Friday, October 17, 2014

For Drawing-Based Art: A Manifesto of Sorts

Drawing is the foundation of art—the basis of painting, sculpture, architecture, fashion, theatrical design, film storyboarding and production design, industrial design, picture storytelling, and so on.

The various Neo-Dada and “new media” practices which comprise Contemporary Art (installation, performance, concept, video, et al), lacking a basis in drawing, are in themselves insufficient to sustain the traditions and historical trajectory of visual art.

Drawing is the direct expression of the mind through the hand; mindful composition is inherent and native to drawing.

Critical theory, expressly antagonistic to the graven image, posits the text as the only valid form of mindful composition, as the only possible expression of thought.[1] Contemporary art practices subserve critical theory by providing a steady stream of novel conversation pieces for verbal exegesis that on their own would provide a feeble aesthetic experience, let alone thoughtful communication. Promised a shortcut to significant form, contemporary artists eschew the difficult burden of providing meaningful content, which the critical theorist is only too happy to retroactively supply through the back door. This is bad art and bad philosophy.

Contemporary art can be exhausted by words; drawing-based art cannot. Contemporary art cannot exist without words; drawing-based art can. Drawing-based art is perceived as being a threat to the word; contemporary art is utterly dependent upon it. And yet the word and image have never been in competition, but along with music, dance, and other creative arts form a holistic expression of communication. Such an imagined or manufactured opposition as dominates contemporary artistic discourse can yield only creative sterility.

Evan Dorkin's Milk and Cheese, drawn by Don Simpson.

For Katy Siegel, art “is the discipline where one can exercise any other discipline—from cooking to sociology to architecture to biology to theater—free of the normative rules proper to those disciplines, professions, schools.” Art is therefore “useful to individuals who want to engage [in] these other activities without really learning them […], as amateurs who won’t be judged as architects or actors but as artists.”[2] Contemporary art therefore comprises a range of practices best described as amateurish versions of other creative categories, and which those categories at their most accomplished and professional for the most part want no part of.

No one expects performance art to be good in the dramatic sense, and theater history wants no part of it. Likewise, video installation is not a part of cinema history, just as conceptual art is not philosophy. Yet these practices have wound up inhabiting the art world, supplanting drawing-based art, an aberration of history spawned by the rise of photography and related media and a willful corruption of art enabled by historians and intellectuals who either lost sight of this basis or for whatever reason have always been hostile to it to begin with.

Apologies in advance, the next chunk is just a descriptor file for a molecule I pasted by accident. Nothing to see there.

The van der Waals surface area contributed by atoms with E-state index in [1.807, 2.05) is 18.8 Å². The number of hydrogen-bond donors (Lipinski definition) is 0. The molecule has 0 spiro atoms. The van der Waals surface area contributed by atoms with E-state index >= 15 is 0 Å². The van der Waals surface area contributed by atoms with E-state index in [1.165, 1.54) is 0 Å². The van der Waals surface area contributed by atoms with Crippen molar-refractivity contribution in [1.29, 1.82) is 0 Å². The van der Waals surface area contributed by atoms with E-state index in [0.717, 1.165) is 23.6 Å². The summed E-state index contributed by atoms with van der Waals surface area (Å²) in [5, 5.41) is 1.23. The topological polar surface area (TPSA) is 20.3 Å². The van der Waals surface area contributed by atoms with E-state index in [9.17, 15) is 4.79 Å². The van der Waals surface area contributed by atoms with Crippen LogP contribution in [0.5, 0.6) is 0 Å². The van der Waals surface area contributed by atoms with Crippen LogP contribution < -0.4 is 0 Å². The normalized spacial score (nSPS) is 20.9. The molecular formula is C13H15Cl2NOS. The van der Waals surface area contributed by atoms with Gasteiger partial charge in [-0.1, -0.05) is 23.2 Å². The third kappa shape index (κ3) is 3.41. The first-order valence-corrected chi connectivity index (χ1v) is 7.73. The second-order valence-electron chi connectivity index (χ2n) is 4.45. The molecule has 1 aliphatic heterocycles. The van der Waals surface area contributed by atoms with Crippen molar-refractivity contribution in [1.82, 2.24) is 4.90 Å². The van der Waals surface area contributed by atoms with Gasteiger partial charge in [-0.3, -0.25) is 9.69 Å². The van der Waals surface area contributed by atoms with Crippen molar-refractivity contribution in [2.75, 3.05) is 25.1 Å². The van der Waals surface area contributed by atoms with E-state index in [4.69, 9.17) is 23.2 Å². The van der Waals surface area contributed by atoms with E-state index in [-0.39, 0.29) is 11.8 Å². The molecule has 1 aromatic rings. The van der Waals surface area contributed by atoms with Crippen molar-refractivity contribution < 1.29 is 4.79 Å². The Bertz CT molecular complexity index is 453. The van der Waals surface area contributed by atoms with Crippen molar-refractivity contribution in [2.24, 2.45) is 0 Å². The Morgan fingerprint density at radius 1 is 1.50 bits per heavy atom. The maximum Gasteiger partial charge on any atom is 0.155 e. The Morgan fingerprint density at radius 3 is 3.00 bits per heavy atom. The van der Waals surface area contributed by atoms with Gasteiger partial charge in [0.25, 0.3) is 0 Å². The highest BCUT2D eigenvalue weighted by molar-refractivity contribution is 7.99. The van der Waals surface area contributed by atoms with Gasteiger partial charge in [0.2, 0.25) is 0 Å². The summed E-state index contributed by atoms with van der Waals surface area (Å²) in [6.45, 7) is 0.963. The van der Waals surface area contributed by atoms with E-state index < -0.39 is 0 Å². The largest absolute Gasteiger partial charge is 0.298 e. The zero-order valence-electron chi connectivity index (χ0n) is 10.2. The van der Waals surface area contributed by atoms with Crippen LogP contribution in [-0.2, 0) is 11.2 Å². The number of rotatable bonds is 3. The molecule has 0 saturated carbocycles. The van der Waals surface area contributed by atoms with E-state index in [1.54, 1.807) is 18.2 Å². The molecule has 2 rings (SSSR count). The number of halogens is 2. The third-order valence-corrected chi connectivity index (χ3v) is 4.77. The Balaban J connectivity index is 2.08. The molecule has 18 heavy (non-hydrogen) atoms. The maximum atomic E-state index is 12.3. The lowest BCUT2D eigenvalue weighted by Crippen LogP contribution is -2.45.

Avant-garde posturing and art student experimentation may offer a travestial rebuke of the excesses of handmade illusionism, but to persist in such ironies beyond a certain moment of historical or personal development, and to reduce all possible art to such a sterile strip of creative enquiry, is to wallow in hopeless immaturity. Artlab is over.

Art, pace Raymond Williams, is exceptionally fine, worthwhile, and enduring communication of which all human beings to some degree are capable (dance, music, poetry, and so on). Without this communication, there can be no art. For Williams, art is
the substantial communication of experience from one organism to another. Art cannot exist unless a working communication can be reached [...]. When art communicates, a human experience is actively offered and received. Below this activity threshold there can be no art.[3]

But as Williams warns,
There is great danger in the assumption that art serves only on the frontiers of knowledge. It serves on those frontiers, particularly in disturbed and rapidly changing societies. Yet it serves, also, at the very center of societies. It is often through the art that the society expresses its sense of being a society. The artist, in this case, is not the lonely explorer, but the voice of his community. Even in our own complex society, certain artists seem near the center of common experience while others seem out on the frontiers, and it would be wrong to assume that this difference is the difference between ‘mediocre art’ and ‘great art.’

For Williams, the notion that “ creative’ equals ‘new’ […] is a really disabling idea, in that it forces the exclusion of a large amount of art which it is clearly our business to understand.”[4]

The alliance between the art world and academic art history and its emphasis on the auratic presence of the original work and its verbal interpretation inevitably leads to an emphasis on the museum and gallery space and the irrelevance of the creative work itself. The cultural center, to the extent that it is a modern manifestation of the sacred center, emphasizes the church building over the church, the sermon over the religious experience, the palace of culture over culture itself. Originally built to house drawing-based art, these structures have learned that such works are not essential, making possible art’s substitution by pseudo-artistic conversation pieces. The emphasis on auratic presence is a corruption of art and a hindrance to the historical development now possible especially through means of reproduction.